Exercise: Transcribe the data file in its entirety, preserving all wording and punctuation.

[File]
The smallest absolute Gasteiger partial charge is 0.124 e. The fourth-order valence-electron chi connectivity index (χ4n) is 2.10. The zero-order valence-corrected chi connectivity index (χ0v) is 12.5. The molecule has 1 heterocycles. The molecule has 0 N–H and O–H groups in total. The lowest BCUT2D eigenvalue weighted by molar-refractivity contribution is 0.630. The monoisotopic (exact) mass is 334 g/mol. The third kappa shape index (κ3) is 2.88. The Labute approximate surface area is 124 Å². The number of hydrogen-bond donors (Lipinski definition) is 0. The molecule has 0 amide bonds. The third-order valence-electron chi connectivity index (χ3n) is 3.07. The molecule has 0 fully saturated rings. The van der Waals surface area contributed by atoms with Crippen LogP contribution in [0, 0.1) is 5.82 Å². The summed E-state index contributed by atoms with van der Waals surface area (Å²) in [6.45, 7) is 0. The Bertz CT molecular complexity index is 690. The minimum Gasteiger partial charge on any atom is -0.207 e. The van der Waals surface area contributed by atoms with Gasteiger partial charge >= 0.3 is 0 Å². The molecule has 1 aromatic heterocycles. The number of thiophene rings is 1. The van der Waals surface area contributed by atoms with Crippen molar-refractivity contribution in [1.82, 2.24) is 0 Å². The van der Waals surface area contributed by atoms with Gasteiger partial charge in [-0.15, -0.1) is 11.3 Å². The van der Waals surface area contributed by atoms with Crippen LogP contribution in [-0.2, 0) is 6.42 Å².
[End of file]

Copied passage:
The smallest absolute Gasteiger partial charge is 0.124 e. The fourth-order valence-electron chi connectivity index (χ4n) is 2.10. The zero-order valence-corrected chi connectivity index (χ0v) is 12.5. The molecule has 1 heterocycles. The molecule has 0 N–H and O–H groups in total. The lowest BCUT2D eigenvalue weighted by molar-refractivity contribution is 0.630. The monoisotopic (exact) mass is 334 g/mol. The third kappa shape index (κ3) is 2.88. The Labute approximate surface area is 124 Å². The number of hydrogen-bond donors (Lipinski definition) is 0. The molecule has 0 amide bonds. The third-order valence-electron chi connectivity index (χ3n) is 3.07. The molecule has 0 fully saturated rings. The van der Waals surface area contributed by atoms with Crippen LogP contribution in [0, 0.1) is 5.82 Å². The summed E-state index contributed by atoms with van der Waals surface area (Å²) in [6.45, 7) is 0. The Bertz CT molecular complexity index is 690. The minimum Gasteiger partial charge on any atom is -0.207 e. The van der Waals surface area contributed by atoms with Gasteiger partial charge >= 0.3 is 0 Å². The molecule has 1 aromatic heterocycles. The number of thiophene rings is 1. The van der Waals surface area contributed by atoms with Crippen molar-refractivity contribution in [1.82, 2.24) is 0 Å². The van der Waals surface area contributed by atoms with Gasteiger partial charge in [-0.15, -0.1) is 11.3 Å². The van der Waals surface area contributed by atoms with Crippen LogP contribution in [-0.2, 0) is 6.42 Å².